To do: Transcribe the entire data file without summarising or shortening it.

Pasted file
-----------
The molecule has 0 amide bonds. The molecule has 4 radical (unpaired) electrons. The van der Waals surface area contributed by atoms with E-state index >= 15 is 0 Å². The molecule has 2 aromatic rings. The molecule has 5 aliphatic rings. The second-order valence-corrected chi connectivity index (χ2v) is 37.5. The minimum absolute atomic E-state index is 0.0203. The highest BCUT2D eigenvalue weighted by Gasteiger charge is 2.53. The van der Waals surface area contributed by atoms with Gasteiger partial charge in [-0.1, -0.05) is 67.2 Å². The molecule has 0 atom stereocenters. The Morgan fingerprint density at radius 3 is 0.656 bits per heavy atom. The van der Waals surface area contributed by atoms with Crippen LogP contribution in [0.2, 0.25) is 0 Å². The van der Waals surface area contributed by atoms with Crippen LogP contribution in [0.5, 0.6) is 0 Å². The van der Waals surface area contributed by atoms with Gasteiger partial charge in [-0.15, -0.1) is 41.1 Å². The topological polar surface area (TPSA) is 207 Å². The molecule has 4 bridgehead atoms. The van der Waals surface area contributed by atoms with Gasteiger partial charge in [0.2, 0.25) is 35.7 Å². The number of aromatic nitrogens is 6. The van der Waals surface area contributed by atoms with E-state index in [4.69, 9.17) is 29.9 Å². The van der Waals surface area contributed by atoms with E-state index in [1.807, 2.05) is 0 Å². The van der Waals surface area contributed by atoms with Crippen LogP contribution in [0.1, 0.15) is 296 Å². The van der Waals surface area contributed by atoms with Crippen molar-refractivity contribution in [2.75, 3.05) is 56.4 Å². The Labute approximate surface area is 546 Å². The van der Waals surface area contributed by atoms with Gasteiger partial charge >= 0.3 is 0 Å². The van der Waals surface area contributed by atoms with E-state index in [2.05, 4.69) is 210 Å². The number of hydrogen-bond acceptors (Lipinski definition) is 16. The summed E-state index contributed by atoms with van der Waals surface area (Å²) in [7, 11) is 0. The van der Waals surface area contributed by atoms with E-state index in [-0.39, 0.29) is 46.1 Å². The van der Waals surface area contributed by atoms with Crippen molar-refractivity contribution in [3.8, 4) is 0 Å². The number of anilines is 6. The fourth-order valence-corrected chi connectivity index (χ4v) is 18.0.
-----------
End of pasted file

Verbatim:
The molecule has 0 amide bonds. The molecule has 4 radical (unpaired) electrons. The van der Waals surface area contributed by atoms with E-state index >= 15 is 0 Å². The molecule has 2 aromatic rings. The molecule has 5 aliphatic rings. The second-order valence-corrected chi connectivity index (χ2v) is 37.5. The minimum absolute atomic E-state index is 0.0203. The highest BCUT2D eigenvalue weighted by Gasteiger charge is 2.53. The van der Waals surface area contributed by atoms with Gasteiger partial charge in [-0.1, -0.05) is 67.2 Å². The molecule has 0 atom stereocenters. The Morgan fingerprint density at radius 3 is 0.656 bits per heavy atom. The van der Waals surface area contributed by atoms with Crippen LogP contribution in [0.2, 0.25) is 0 Å². The van der Waals surface area contributed by atoms with Crippen LogP contribution in [0.5, 0.6) is 0 Å². The van der Waals surface area contributed by atoms with Gasteiger partial charge in [-0.15, -0.1) is 41.1 Å². The topological polar surface area (TPSA) is 207 Å². The molecule has 4 bridgehead atoms. The van der Waals surface area contributed by atoms with Gasteiger partial charge in [0.2, 0.25) is 35.7 Å². The number of aromatic nitrogens is 6. The van der Waals surface area contributed by atoms with E-state index in [4.69, 9.17) is 29.9 Å². The van der Waals surface area contributed by atoms with E-state index in [1.807, 2.05) is 0 Å². The van der Waals surface area contributed by atoms with Crippen LogP contribution in [0.1, 0.15) is 296 Å². The van der Waals surface area contributed by atoms with Crippen molar-refractivity contribution in [2.75, 3.05) is 56.4 Å². The Labute approximate surface area is 546 Å². The van der Waals surface area contributed by atoms with Gasteiger partial charge >= 0.3 is 0 Å². The van der Waals surface area contributed by atoms with E-state index in [2.05, 4.69) is 210 Å². The number of hydrogen-bond acceptors (Lipinski definition) is 16. The summed E-state index contributed by atoms with van der Waals surface area (Å²) in [7, 11) is 0. The van der Waals surface area contributed by atoms with E-state index in [-0.39, 0.29) is 46.1 Å². The van der Waals surface area contributed by atoms with Crippen molar-refractivity contribution in [3.8, 4) is 0 Å². The number of anilines is 6. The fourth-order valence-corrected chi connectivity index (χ4v) is 18.0.